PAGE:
Ohio State recruiting analysis

February, 4, 2010
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Ohio State Buckeyes

The class

Recruits: 18 (16 high school seniors, two prep school players, one player enrolled already)

Top prospects: Defensive back Christian Bryant should see the field early. Running back Roderick Smith could be a factor as the starting job remains a bit unsettled. Linemen Darryl Baldwin and Andrew Norwell and wide receivers James Louis and Corey Brown also come in with plenty of accolades.

Sleepers: Speedy Bradley Roby is a late signee who only gained major attention in recruiting after switching from wide receiver to cornerback as a senior. Quarterback Taylor Graham struggled with injuries in high school but has a good pedigree as the son of former NFL QB Kent Graham. Defensive tackle Johnathon Hankins is a big body on the interior.

Needs met: Ohio State addressed a mini need in the secondary with Bryant and Roby. The Buckeyes would have liked one more offensive lineman -- Seantrel Henderson or Matt James -- but they added depth at both wide receiver and running back.

Analysis: Ohio State might not have hit a home run with this class, and the Buckeyes lost a few key in-state products to other teams, namely Jordan Hicks. But Jim Tressel and his staff brought in plenty of speed and versatility, and added several key wide receivers who could contribute early following graduation losses and Lamaar Thomas' transfer. Unless Henderson dumps USC in the coming weeks, Ohio State will need to add more offensive linemen in the 2011 class.

Scouts Inc. grade: B

What Jim Tressel said:

  • "If you asked coach [Jim] Bollman how many offensive linemen he would have liked, we had pigeonholed two. He probably would have liked three or four, but we could afford two within our budget. So we'll see how we end up there."
  • "With the way the game has changed, you need so many guys who can play out in space. In this class, we have a lot of guys with skills and speed."

Ohio State announces 18-man class

February, 3, 2010
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Ohio State has announced the signings of 18 recruits, including four ESPNU 150 prospects.

The team's news release doesn't include offensive lineman Seantrel Henderson, who will announce his college choice shortly. Most reports have named USC as the leader for Henderson, so Ohio State might go 0-for-2 on heralded offensive line prospects (Notre Dame-bound Matt James being the other). The Buckeyes class includes nine in-state prospects, two from both Pennsylvania and Florida, and one from Georgia, Indiana, Illinois, Michigan and North Carolina.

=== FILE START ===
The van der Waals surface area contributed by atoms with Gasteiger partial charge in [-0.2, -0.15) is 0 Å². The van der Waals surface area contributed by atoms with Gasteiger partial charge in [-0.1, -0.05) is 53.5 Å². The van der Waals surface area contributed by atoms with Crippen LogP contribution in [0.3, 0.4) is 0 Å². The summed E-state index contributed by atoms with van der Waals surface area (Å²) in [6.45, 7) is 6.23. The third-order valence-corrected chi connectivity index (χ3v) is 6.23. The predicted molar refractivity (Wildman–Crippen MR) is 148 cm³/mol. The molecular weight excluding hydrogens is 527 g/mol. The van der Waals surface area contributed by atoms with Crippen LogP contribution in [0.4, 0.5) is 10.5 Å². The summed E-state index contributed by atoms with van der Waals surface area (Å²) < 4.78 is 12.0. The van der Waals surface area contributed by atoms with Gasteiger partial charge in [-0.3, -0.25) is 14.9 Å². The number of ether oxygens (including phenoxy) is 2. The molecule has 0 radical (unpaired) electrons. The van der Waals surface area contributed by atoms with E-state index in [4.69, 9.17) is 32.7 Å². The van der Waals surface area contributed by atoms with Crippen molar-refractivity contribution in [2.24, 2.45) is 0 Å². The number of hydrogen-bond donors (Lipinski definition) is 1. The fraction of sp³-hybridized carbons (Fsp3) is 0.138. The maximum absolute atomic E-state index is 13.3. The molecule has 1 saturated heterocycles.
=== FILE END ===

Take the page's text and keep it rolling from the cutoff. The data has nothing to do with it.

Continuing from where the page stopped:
Ohio State addressed a need at wide receiver with four players, including James Louis, who stuck with the Buckeyes over North Carolina. Christian Bryant and Bradley Roby should provide help in the secondary.

I realize this class won't get Ohio State fans too fired up, but things will improve, especially in 2011. Another run to a BCS bowl game, possibly the national championship, would help as well.
The news cycle starts very early on national signing day, and there are already a few notable Big Ten tidbits.

  • Safety Corey Cooper, who originally committed to Illinois but reopened his recruitment, will play his college ball for Bo Pelini at Nebraska, SI.com reports. Cooper would have been one of the top players in Illinois' class, which won't earn high marks this year. Cooper, who will make his official announcement at 11 a.m. ET, told SI.com that "nowhere else could beat Nebraska." Illinois recently added several defensive backs to its class, but always wants to keep top in-state players like Cooper (Maywood, Ill.) at home.
  • Ohio State received 10 national letters of intent this morning, perhaps none more important than the one from wide receiver James Louis. Louis had verbally committed to the Buckeyes but was being pursued by other schools. He had also indicated on his Facebook page that he wanted to join high school teammate Donnell Kirkwood at Minnesota. Running back Carlos Hyde, a 2009 prospect who spent some time at Fork Union Military Academy to improve his grades, enrolled at Ohio State this spring, also will be part of this class.
  • Michigan ended up signing defensive lineman Terry Talbott after all. Talbott verbally committed to the Wolverines last summer but strongly considered North Carolina leading up to signing day.